Oxford Gliding Club
|Oxford Gliding Club|
|Founded||Cumnor Meadow (See Farmoor Reservoir (3 December 1937 )|
|Founder||Robert Sutherland H H Price Gilbert Ryle and Frederick Lindemann|
|Headquarters||Weston-on-the-green, United Kingdom|
Number of locations
|(Past) Cumnor Meadow, Aston Rowant London Oxford Airport Current: RAF Weston-on-the-Green|
Number of employees
The pre-war ancestor to the Club was the "Oxford University and City Gliding Club" which had its inaugural meeting at Christchurch College on Thursday 2 December 1937. The founders were predominantly Oxford academics, including author and anthropologist Robert Sutherland Rattray, Professor H H Price, philosopher Professor Gilbert Ryle and physicist Professor Frederick Lindemann, 1st Viscount Cherwell (later Lord Cherwell). They were helped in their search for a suitable site by aviator Amy Johnson. Frederick Lindemann went on to become scientific advisor to Winston Churchill and was paymaster general during World War II.
Flying began on Saturday, 7 May 1938, at a site known as Cumnor meadow, which is now on the bed of Farmoor Reservoir. The Club fleet consisted of two open primary gliders, one of which had a streamlined nacelle. Club members had to build an access road to the site, including a bridge over a ditch, and a basic hangar. The famous Austrian gliding pioneer, Robert Kronfeld became manager and CFI (Chief Flying Instructor) of the Club in June 1938. Club pilots and gliders took part in a public Air Show at RAF Upper Heyford in the summer of 1938. The Club moved from Cumnor to the Chiltern ridge at Aston Rowant, close to the Lambert Arms pub, for the 1939 season. The formation of the Oxford Gliding Co. Ltd. dates from 1939, including the original £4,000 share capital which is still on the books to this day. On the outbreak of war in 1939, all recreational aviation ceased, and the club was eventually reformed at Kidlington (London Oxford Airport)in 1951. An increase in powered aircraft activity at Kidlington resulted in the club relocating to RAF Weston-on-the-Green in 1956.
The highest performance club glider is the Glaser-Dirks DG-505, a two-seater which is used for cross-country training. Interchangeable wingtips allow this glider to be operated in three different modes. The club also has two Grob Astirs, which are of GRP construction. The club has two Schleicher ASK 13 two seat gliders, which are used for training pilots to solo standard. These are of a tubular steel frame and wood construction. Once competent to fly solo, pilots can convert to the Schleicher K 8, which has similar handling to the K13, and are of a similar construction. Finally, the Slingsby T.21 is a vintage open cockpit side-by-side two seat glider.
The club uses a self-manufactured winch, which can give launches of 1200 feet or higher. It uses two steel drums which weigh approximately 100 kg with 1750 metres of steel cable in a seven-strand setup.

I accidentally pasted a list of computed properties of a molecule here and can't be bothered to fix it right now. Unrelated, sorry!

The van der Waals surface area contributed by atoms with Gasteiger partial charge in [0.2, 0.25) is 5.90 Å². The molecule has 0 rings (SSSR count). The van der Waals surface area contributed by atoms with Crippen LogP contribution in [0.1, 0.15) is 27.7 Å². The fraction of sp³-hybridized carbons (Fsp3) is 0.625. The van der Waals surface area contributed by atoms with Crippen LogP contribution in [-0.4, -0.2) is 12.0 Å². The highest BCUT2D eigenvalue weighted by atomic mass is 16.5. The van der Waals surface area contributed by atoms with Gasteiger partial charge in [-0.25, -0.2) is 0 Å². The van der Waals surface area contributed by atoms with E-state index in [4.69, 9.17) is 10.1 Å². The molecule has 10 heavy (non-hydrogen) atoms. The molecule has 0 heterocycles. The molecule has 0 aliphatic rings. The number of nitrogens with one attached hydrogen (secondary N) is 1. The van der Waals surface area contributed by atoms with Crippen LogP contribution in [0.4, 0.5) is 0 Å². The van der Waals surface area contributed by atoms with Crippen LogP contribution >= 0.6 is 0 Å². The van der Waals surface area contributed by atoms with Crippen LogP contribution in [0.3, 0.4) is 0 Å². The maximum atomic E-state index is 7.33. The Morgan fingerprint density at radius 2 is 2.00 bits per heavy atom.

The cables are distributed by Skylaunch. The winch is operated by all solo pilots of the club who fulfill the conditions of being;
- Solo pilots
- Over 16 with a winch instructor (Over 18 without)
- Cleared by a suitably qualified winch instructor.
The club is unable to use the aerotow method of launching gliders, primarily due to the lack of a suitable "tug" aircraft.
|Glaser-Dirks DG-505||G-CJSX||A high-performance aircraft that can be used for trial flights, but primarily used by the club for conversions to the club's two Astir types, introduction and tests of soaring capabilities of pilots and tasks which the K13 or T21 would not be able to perform.|
|Slingsby T.21||WJ306||Originally a RAF Cadet glider. Built in Yorkshire by Slingsby Aviation. It still bares the original RAF livery and roundels, with special permission of the Air Training Corps. Used as an aerial platform suitable for trial flights, pleasure flights and has been a feature at the Royal International Air Tattoo|
|Schleicher ASK 13||G-DCGO, G-DCCE||The Club uses its K13s as its main gliders. They are used for training, and as such carry a suitable array of dual instruments, dual controls and dual radio inputs. The K13s are used for training, trial flights and other club uses, such as the British Gliding Association Bronze Badge check flights.|
|Schleicher K 8||G-CHFW G-DCYZ||A solo version of the K13, it is what solo pilots convert to once they have trained in the K13s, and had a minimum of 6 solo flights in the K13. Known for its docile handling characteristics, it has been known to frequently outclimb modern gliders with its ability to fly at very slow speeds, and centre thermals easily. It is very popular with vintage pilots.|
|Grob Astir||G-DDMH G-DDKR||Higher-performance single-seater than the K8, often transitioned to after successful flights in the clubs DG505, and with BGA Bronze flying ability.|